--- In firstname.lastname@example.org
, "David R. Jones"
> Evidence not proof---
"evidence" is something one examines. Anything could
be evidence---of something. "proof" on the other hand is
something one determines about the meaning and value of the
evidence. Now, in looking over the threads concerning the events
that took place, or not, in Cairo 100 years ago, many here seem
interested in establishing that something has been proved, or
that something is immune from proof, but few seem much
concerned with figuring out what would constitute pertinent
evidence with respect to their concerns.
What can you honestly say you know, for a fact, about the
Thelemic creation myth?
Do you know, for a fact, that Aleister and Rose were in Cairo,
Egypt on April 8-10, 1904? And if KNOW this, how do you know
it? What is your evidence?
Do you know, for a fact, that Aleister and Rose went to the Cairo
Museum (which is the only one they could have gone to in 1904
in order to see the Stele of Revealing) and that Rose identified
Horus on the Stele and that it was numbered 666?
Do you know, for a fact, that the Stele text was translated into
French, and that the god names translated actually appeared on
the Stele of Revealing?
Do you know, for a fact, that an entity named Aiwass appeared to
Crowley in Cairo on April 8-10, 1904 and dictated LIber AL to
Or, is it instead the case that you believe a lot of things that you
have never seriously questioned because you just figured
people who claimed them wouldn't lie to you?
Further, if you would say that the facts---stupid old things---have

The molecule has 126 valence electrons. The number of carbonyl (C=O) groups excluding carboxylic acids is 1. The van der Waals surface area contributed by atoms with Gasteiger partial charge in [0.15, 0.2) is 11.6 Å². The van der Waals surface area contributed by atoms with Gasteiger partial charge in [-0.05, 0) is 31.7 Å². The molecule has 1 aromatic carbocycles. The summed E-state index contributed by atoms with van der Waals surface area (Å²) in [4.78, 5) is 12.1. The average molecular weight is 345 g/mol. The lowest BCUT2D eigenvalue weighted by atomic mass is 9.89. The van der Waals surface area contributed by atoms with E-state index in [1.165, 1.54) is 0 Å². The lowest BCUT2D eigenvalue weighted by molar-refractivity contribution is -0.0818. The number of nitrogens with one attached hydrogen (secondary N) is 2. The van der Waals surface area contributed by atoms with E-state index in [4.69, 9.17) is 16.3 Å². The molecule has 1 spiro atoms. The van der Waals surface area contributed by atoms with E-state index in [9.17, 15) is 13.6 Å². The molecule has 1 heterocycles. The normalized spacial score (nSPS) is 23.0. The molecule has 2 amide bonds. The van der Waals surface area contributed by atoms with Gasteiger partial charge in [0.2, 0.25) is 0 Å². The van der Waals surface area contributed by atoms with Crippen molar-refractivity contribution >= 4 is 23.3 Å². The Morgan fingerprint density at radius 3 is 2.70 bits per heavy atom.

no bearing upon your beliefs, what particularly about the myth, if
anything at all, inspires you in your faith? Or is it simply that you
find Liber AL's text, and presumably Crowley's commentary, so
compelling as a statement of something worthy of your
With respect to the claims of the myth, even ones maintained by
people today in orders such as (C)OTO, do you not question, at
least sometimes, that you are being had?
> In any case Crowley should or would have known
> the distinction.
Crowley would have known, and did know, a great many things.
That doesn't mean he wasn't lazy, arrogant, patronizing (as in
who the hell needs to learn the Egyptian's NEW name for the
museum when the one all Brits know works perfectly well), and
also to a large extent he was monomanical---thus a bit
distracted when it came to reporting what must have seemed to
him extraneous details.
The facts are that Crowley certainly meant the Cairo Museum,
and he certainly meant that he and Rose went to that museum,
whether they did or not. That he repeatedly called it Bulaq is
really not that interesting or pertinent. There are other issues and
other names which are much more troubling, or should be, to